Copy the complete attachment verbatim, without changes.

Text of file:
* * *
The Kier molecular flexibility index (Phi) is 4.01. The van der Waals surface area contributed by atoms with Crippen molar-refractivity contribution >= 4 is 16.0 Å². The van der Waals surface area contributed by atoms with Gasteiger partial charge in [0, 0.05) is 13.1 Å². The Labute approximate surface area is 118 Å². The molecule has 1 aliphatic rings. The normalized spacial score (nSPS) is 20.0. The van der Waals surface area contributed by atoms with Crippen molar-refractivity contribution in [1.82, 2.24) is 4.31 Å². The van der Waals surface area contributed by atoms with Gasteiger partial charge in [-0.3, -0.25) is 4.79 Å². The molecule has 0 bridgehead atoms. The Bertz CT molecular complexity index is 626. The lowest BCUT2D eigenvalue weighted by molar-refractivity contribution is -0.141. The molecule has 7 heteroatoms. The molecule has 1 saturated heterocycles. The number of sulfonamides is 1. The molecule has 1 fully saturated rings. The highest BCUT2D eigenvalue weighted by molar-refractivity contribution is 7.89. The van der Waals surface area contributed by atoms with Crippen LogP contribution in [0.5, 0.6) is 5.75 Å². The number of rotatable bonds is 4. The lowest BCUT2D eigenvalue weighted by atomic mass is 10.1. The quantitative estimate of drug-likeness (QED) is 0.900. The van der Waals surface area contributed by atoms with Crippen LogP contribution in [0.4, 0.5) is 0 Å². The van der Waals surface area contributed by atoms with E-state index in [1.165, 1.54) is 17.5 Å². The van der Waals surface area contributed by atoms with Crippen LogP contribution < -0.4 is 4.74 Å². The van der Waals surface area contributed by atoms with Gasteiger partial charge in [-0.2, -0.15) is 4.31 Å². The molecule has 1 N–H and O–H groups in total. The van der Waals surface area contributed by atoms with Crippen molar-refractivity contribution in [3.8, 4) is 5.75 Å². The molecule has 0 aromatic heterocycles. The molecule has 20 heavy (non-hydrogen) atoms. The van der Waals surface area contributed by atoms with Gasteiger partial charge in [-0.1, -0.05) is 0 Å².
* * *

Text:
The Kier molecular flexibility index (Phi) is 4.01. The van der Waals surface area contributed by atoms with Crippen molar-refractivity contribution >= 4 is 16.0 Å². The van der Waals surface area contributed by atoms with Gasteiger partial charge in [0, 0.05) is 13.1 Å². The Labute approximate surface area is 118 Å². The molecule has 1 aliphatic rings. The normalized spacial score (nSPS) is 20.0. The van der Waals surface area contributed by atoms with Crippen molar-refractivity contribution in [1.82, 2.24) is 4.31 Å². The van der Waals surface area contributed by atoms with Gasteiger partial charge in [-0.3, -0.25) is 4.79 Å². The molecule has 0 bridgehead atoms. The Bertz CT molecular complexity index is 626. The lowest BCUT2D eigenvalue weighted by molar-refractivity contribution is -0.141. The molecule has 7 heteroatoms. The molecule has 1 saturated heterocycles. The number of sulfonamides is 1. The molecule has 1 fully saturated rings. The highest BCUT2D eigenvalue weighted by molar-refractivity contribution is 7.89. The van der Waals surface area contributed by atoms with Crippen LogP contribution in [0.5, 0.6) is 5.75 Å². The number of rotatable bonds is 4. The lowest BCUT2D eigenvalue weighted by atomic mass is 10.1. The quantitative estimate of drug-likeness (QED) is 0.900. The van der Waals surface area contributed by atoms with Crippen LogP contribution in [0.4, 0.5) is 0 Å². The van der Waals surface area contributed by atoms with E-state index in [1.165, 1.54) is 17.5 Å². The van der Waals surface area contributed by atoms with Crippen LogP contribution < -0.4 is 4.74 Å². The van der Waals surface area contributed by atoms with Gasteiger partial charge in [-0.2, -0.15) is 4.31 Å². The molecule has 1 N–H and O–H groups in total. The van der Waals surface area contributed by atoms with Crippen molar-refractivity contribution in [3.8, 4) is 5.75 Å². The molecule has 0 aromatic heterocycles. The molecule has 20 heavy (non-hydrogen) atoms. The van der Waals surface area contributed by atoms with Gasteiger partial charge in [-0.1, -0.05) is 0 Å².